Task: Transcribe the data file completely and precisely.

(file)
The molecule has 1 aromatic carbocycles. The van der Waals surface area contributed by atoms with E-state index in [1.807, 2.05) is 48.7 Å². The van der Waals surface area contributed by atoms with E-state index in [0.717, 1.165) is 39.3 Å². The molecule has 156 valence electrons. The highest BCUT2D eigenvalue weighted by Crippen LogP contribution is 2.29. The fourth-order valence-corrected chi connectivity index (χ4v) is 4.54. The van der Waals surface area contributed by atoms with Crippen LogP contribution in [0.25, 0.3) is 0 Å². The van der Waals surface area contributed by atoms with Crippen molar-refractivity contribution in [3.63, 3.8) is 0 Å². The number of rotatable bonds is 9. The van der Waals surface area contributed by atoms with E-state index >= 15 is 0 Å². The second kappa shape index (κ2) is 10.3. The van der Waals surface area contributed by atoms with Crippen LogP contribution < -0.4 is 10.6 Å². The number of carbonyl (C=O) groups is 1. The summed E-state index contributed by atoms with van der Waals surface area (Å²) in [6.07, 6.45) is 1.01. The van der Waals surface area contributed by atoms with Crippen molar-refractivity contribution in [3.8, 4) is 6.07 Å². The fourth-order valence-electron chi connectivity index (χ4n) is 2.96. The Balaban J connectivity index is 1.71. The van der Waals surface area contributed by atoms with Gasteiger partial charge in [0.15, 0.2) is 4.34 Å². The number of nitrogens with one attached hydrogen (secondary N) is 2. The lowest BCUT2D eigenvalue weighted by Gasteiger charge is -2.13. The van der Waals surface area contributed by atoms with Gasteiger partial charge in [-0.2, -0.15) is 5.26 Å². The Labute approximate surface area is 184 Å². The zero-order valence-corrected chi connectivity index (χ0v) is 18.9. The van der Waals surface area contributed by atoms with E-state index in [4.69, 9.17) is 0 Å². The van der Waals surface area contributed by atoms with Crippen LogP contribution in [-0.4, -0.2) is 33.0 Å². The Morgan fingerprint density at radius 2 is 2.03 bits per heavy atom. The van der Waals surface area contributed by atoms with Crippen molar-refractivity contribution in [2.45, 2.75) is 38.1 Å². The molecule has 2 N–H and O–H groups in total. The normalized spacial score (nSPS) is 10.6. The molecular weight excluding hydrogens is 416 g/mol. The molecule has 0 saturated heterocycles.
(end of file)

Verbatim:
The molecule has 1 aromatic carbocycles. The van der Waals surface area contributed by atoms with E-state index in [1.807, 2.05) is 48.7 Å². The van der Waals surface area contributed by atoms with E-state index in [0.717, 1.165) is 39.3 Å². The molecule has 156 valence electrons. The highest BCUT2D eigenvalue weighted by Crippen LogP contribution is 2.29. The fourth-order valence-corrected chi connectivity index (χ4v) is 4.54. The van der Waals surface area contributed by atoms with Crippen LogP contribution in [0.25, 0.3) is 0 Å². The van der Waals surface area contributed by atoms with Crippen molar-refractivity contribution in [3.63, 3.8) is 0 Å². The number of rotatable bonds is 9. The van der Waals surface area contributed by atoms with E-state index >= 15 is 0 Å². The second kappa shape index (κ2) is 10.3. The van der Waals surface area contributed by atoms with Crippen LogP contribution < -0.4 is 10.6 Å². The number of carbonyl (C=O) groups is 1. The summed E-state index contributed by atoms with van der Waals surface area (Å²) in [6.07, 6.45) is 1.01. The van der Waals surface area contributed by atoms with Crippen molar-refractivity contribution in [3.8, 4) is 6.07 Å². The fourth-order valence-electron chi connectivity index (χ4n) is 2.96. The Balaban J connectivity index is 1.71. The van der Waals surface area contributed by atoms with Gasteiger partial charge in [0.15, 0.2) is 4.34 Å². The number of nitrogens with one attached hydrogen (secondary N) is 2. The lowest BCUT2D eigenvalue weighted by Gasteiger charge is -2.13. The van der Waals surface area contributed by atoms with Gasteiger partial charge in [-0.2, -0.15) is 5.26 Å². The Labute approximate surface area is 184 Å². The zero-order valence-corrected chi connectivity index (χ0v) is 18.9. The van der Waals surface area contributed by atoms with E-state index in [4.69, 9.17) is 0 Å². The van der Waals surface area contributed by atoms with Crippen LogP contribution in [-0.4, -0.2) is 33.0 Å². The Morgan fingerprint density at radius 2 is 2.03 bits per heavy atom. The van der Waals surface area contributed by atoms with Crippen molar-refractivity contribution in [2.45, 2.75) is 38.1 Å². The molecule has 2 N–H and O–H groups in total. The normalized spacial score (nSPS) is 10.6. The molecular weight excluding hydrogens is 416 g/mol. The molecule has 0 saturated heterocycles.